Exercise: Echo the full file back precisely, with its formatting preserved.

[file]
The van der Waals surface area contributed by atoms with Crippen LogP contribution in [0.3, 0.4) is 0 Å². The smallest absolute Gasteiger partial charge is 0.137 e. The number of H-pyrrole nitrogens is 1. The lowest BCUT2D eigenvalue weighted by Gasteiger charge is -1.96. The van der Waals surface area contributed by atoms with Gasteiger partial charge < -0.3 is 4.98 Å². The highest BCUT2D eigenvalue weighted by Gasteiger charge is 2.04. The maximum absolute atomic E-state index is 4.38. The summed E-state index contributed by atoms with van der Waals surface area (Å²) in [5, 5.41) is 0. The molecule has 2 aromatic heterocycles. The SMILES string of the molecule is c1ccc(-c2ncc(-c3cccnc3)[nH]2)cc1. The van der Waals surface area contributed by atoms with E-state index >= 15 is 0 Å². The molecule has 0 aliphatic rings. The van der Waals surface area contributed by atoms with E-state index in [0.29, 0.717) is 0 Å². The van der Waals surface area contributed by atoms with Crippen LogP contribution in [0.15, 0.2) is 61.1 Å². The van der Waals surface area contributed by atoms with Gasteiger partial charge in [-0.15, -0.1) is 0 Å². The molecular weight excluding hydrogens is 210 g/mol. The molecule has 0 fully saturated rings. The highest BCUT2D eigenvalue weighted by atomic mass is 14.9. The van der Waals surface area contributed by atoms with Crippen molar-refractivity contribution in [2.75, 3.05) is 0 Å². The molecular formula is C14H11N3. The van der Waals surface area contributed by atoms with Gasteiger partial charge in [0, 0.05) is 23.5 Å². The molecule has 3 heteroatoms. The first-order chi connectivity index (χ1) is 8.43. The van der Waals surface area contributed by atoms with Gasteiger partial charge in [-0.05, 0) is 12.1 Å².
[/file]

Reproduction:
The van der Waals surface area contributed by atoms with Crippen LogP contribution in [0.3, 0.4) is 0 Å². The smallest absolute Gasteiger partial charge is 0.137 e. The number of H-pyrrole nitrogens is 1. The lowest BCUT2D eigenvalue weighted by Gasteiger charge is -1.96. The van der Waals surface area contributed by atoms with Gasteiger partial charge < -0.3 is 4.98 Å². The highest BCUT2D eigenvalue weighted by Gasteiger charge is 2.04. The maximum absolute atomic E-state index is 4.38. The summed E-state index contributed by atoms with van der Waals surface area (Å²) in [5, 5.41) is 0. The molecule has 2 aromatic heterocycles. The SMILES string of the molecule is c1ccc(-c2ncc(-c3cccnc3)[nH]2)cc1. The van der Waals surface area contributed by atoms with E-state index >= 15 is 0 Å². The molecule has 0 aliphatic rings. The van der Waals surface area contributed by atoms with E-state index in [0.29, 0.717) is 0 Å². The van der Waals surface area contributed by atoms with Crippen LogP contribution in [0.15, 0.2) is 61.1 Å². The van der Waals surface area contributed by atoms with Gasteiger partial charge in [-0.15, -0.1) is 0 Å². The molecular weight excluding hydrogens is 210 g/mol. The molecule has 0 fully saturated rings. The highest BCUT2D eigenvalue weighted by atomic mass is 14.9. The van der Waals surface area contributed by atoms with Crippen molar-refractivity contribution in [2.75, 3.05) is 0 Å². The molecular formula is C14H11N3. The van der Waals surface area contributed by atoms with Gasteiger partial charge in [0, 0.05) is 23.5 Å². The molecule has 3 heteroatoms. The first-order chi connectivity index (χ1) is 8.43. The van der Waals surface area contributed by atoms with Gasteiger partial charge in [-0.05, 0) is 12.1 Å².